Bolts designed to resist shear are completely acceptable and standard in the engineering world. You've probably driven over many bridges where the steel girders are spliced together with nothing but bolts in shear. Check the AISC Steel Manual that structural engineers use to design steel structures, they have page after page of tabulated shear resistance values for different types of bolt/bolt groups/eccentric loadings to make connection design easier.
You are definetely not wrong but it is ideal for all fasteners to be in tension. Depending the bridge, the bolts are taking very little of the load and if they are, there are many bolts and they are almost all in shear. On a bridge there are no "Jesus" nut/bolts (helicopter term, sorry), meaning if one bolt fails the whole bridge won't collapse. The m3 diff has a "Jesus" nut/bolt on the top. I personally feel its bad design, but the engineers at BMW have much more experience then me and there is definetely a reason (maybe its for the simple reason that they want it to fail, or cost came into affect). If there was re-enforcement and a second bolt, I strongly feel the diff wouldn't have broken, look at every other IRS car and they have more then 1 bolt on top (4 botls total at a minimum).
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      08-15-2012, 05:41 PM   #92
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The guys that are suggesting that the OP is in the wrong for doing a burnout and that he should be left out to dry is laughable. A 414 HP sports car should be built to handle this "abuse."

I redline my E92 m3 every time I get in it and I don't think what I am doing is abuse. I don't burn out intentionally because burn outs aren't really my thing but to think that you should go easy on a car like this so it doesn't break is rediculous.
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      08-15-2012, 08:01 PM   #93
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Id like to report a successful burnout. Everything is still attached to the car. Ftmfw!
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      08-16-2012, 08:26 AM   #94
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Originally Posted by Space Ghost
Id like to report a successful burnout. Everything is still attached to the car. Ftmfw!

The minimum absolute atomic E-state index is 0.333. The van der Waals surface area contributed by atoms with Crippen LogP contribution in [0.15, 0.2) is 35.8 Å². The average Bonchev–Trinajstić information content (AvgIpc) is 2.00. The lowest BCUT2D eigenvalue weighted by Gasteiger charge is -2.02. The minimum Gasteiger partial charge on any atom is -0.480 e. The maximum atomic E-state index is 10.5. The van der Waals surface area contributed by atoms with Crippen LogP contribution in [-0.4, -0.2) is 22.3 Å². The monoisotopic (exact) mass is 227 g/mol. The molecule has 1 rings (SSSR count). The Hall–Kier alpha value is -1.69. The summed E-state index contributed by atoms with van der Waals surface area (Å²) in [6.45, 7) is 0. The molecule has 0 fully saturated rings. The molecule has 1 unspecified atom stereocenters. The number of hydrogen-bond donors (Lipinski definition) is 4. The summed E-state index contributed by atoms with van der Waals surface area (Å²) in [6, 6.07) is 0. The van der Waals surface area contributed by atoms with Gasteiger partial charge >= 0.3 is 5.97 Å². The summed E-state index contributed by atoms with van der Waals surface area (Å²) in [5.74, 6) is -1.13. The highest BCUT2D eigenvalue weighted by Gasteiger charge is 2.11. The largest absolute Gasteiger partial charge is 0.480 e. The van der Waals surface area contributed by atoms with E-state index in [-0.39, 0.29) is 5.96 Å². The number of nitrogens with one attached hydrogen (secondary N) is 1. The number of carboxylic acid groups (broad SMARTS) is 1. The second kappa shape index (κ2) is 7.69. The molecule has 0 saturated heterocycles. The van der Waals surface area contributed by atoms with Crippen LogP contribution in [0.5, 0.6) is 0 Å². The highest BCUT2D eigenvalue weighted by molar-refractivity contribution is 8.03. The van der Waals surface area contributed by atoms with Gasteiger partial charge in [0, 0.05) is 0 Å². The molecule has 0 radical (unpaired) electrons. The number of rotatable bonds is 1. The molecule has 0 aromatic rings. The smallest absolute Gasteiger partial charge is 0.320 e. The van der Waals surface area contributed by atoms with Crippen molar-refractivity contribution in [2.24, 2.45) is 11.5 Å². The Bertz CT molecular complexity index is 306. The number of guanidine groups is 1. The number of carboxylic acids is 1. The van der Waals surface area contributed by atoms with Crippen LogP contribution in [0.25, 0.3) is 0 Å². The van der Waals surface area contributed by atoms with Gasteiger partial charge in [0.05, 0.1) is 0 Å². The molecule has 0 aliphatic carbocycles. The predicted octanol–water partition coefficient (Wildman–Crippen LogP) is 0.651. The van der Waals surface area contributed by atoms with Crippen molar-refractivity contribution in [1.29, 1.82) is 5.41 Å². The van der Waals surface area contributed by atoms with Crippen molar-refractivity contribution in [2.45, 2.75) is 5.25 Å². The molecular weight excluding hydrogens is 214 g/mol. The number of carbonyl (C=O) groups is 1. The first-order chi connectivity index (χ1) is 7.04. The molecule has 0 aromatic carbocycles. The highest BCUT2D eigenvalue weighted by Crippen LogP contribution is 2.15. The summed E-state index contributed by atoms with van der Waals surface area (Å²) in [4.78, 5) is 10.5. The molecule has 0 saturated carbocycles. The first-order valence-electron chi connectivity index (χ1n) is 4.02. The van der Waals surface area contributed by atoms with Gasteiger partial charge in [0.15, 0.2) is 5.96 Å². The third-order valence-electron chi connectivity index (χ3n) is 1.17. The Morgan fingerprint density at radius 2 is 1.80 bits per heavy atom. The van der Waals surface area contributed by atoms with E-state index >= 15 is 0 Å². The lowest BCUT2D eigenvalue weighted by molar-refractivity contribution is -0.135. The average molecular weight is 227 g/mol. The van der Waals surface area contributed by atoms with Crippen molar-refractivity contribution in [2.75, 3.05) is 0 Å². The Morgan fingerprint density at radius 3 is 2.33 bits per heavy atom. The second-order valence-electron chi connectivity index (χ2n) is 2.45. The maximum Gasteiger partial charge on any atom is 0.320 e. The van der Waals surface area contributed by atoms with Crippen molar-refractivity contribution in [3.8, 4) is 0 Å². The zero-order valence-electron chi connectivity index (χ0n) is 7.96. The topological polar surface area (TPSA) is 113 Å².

That's the confidence I expect from an m3 owner, my confidence in the m3 is not in existence at this point.
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      08-20-2012, 07:50 AM   #95
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Yea, I can't believe they aren't atleast doing something... The so called "abuse" happened 2000km before my actually diff fell out of the car...

I also own a 1990 Nissan GTR running 600hp and I've driven many times on the drag strip, and circuit, the diff never broke (nothing in the drivetrain besides the clutch actually broke). The diff, axles, driveshaft, are all stock.... Why did a 2008 m3 diff fall out of the car? The m3 should be able to handle its stock power even under abuse, there are limits to abuse I mean bouncing off the rev limiter, clutch kicking, and wheelhop will eventually break things but for an m3 should be able to handle pretty much anything. One of my buddies has an e46 m3, it has been a dedicated track car, is abused almost every day it is driven, and is pretty much stock, it has never had a major issue like this. My e92 was never really abused as such, I've never done a burnout, the only thing I've done is gone full gas from a stop but not a launch with a clutch drop... and no launch control either.

I am truly appalled at the BMW dealerships real lack of willingness to resolve the issue with BMW Canada. BMW Canada denined the claim, should it stop their? I bought the car from the BMW dealer thinking that because I bought it from them they would essentially take care of any of my issues and try to keep me as a customer.

The dealership flat out lied to me multiple times... BTW the dealership also told me the car was never winter driven, with a rusted subframe as such I believe it definitely was. Shame on me for not looking under the car before I bought the car but I thought buying from a BMW dealership with a certified warranty from BMW Canada annulled any reason to actually look under.

Truly disappointed with BMW and the dealership.
Out of curiosity... Are your wheels and tires stock?
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      08-21-2012, 06:16 PM   #96
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this is some gtr launch control/skynet shit. and part of why the cars i'll be buying will be from the 20th century, save something italian or a porsche v10
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      08-23-2012, 10:07 AM   #97
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Out of curiosity... Are your wheels and tires stock?
The car is 100% stock, PS2 tires on 19" wheels.
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      08-23-2012, 11:54 AM   #98
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I will take a picture of mine with 70K + miles and still looks brand new...
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Do you drive in the salt brine & snow like those who drive their M's in a Canadian winter?Looks pretty normal for a 4 year old winter driven car in Eastern Canada.
I drive my car in the north east winter. Still looks brand new.